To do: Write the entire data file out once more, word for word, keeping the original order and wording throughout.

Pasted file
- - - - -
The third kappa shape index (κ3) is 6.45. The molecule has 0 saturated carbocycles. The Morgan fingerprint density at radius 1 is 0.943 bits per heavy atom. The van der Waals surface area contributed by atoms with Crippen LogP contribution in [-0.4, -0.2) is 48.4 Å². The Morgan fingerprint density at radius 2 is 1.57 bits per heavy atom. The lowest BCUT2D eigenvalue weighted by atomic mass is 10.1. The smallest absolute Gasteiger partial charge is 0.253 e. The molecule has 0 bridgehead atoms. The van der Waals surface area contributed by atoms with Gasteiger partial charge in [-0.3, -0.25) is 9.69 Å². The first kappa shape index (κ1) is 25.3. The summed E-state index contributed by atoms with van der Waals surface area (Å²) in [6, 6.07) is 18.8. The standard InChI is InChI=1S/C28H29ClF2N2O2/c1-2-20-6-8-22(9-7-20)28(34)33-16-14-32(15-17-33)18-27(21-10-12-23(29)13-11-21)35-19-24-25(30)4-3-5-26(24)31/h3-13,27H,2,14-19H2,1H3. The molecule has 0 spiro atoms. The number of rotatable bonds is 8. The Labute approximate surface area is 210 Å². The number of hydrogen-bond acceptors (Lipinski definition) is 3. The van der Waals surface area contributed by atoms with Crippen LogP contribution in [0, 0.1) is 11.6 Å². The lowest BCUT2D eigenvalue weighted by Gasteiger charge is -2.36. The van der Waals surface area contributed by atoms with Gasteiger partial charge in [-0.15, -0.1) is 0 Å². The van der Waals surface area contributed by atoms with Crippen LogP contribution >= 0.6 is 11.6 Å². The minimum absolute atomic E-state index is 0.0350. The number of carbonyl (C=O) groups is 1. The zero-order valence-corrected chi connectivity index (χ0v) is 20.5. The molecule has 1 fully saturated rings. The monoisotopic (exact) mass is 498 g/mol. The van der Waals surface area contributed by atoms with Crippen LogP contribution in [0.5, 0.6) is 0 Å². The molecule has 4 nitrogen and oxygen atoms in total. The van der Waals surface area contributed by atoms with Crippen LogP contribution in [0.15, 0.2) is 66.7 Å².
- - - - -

The third kappa shape index (κ3) is 6.45. The molecule has 0 saturated carbocycles. The Morgan fingerprint density at radius 1 is 0.943 bits per heavy atom. The van der Waals surface area contributed by atoms with Crippen LogP contribution in [-0.4, -0.2) is 48.4 Å². The Morgan fingerprint density at radius 2 is 1.57 bits per heavy atom. The lowest BCUT2D eigenvalue weighted by atomic mass is 10.1. The smallest absolute Gasteiger partial charge is 0.253 e. The molecule has 0 bridgehead atoms. The van der Waals surface area contributed by atoms with Gasteiger partial charge in [-0.3, -0.25) is 9.69 Å². The first kappa shape index (κ1) is 25.3. The summed E-state index contributed by atoms with van der Waals surface area (Å²) in [6, 6.07) is 18.8. The standard InChI is InChI=1S/C28H29ClF2N2O2/c1-2-20-6-8-22(9-7-20)28(34)33-16-14-32(15-17-33)18-27(21-10-12-23(29)13-11-21)35-19-24-25(30)4-3-5-26(24)31/h3-13,27H,2,14-19H2,1H3. The molecule has 0 spiro atoms. The number of rotatable bonds is 8. The Labute approximate surface area is 210 Å². The number of hydrogen-bond acceptors (Lipinski definition) is 3. The van der Waals surface area contributed by atoms with Crippen LogP contribution in [0, 0.1) is 11.6 Å². The lowest BCUT2D eigenvalue weighted by Gasteiger charge is -2.36. The van der Waals surface area contributed by atoms with Gasteiger partial charge in [-0.15, -0.1) is 0 Å². The van der Waals surface area contributed by atoms with Crippen LogP contribution >= 0.6 is 11.6 Å². The minimum absolute atomic E-state index is 0.0350. The number of carbonyl (C=O) groups is 1. The zero-order valence-corrected chi connectivity index (χ0v) is 20.5. The molecule has 1 fully saturated rings. The monoisotopic (exact) mass is 498 g/mol. The van der Waals surface area contributed by atoms with Crippen LogP contribution in [0.5, 0.6) is 0 Å². The molecule has 4 nitrogen and oxygen atoms in total. The van der Waals surface area contributed by atoms with Crippen LogP contribution in [0.15, 0.2) is 66.7 Å².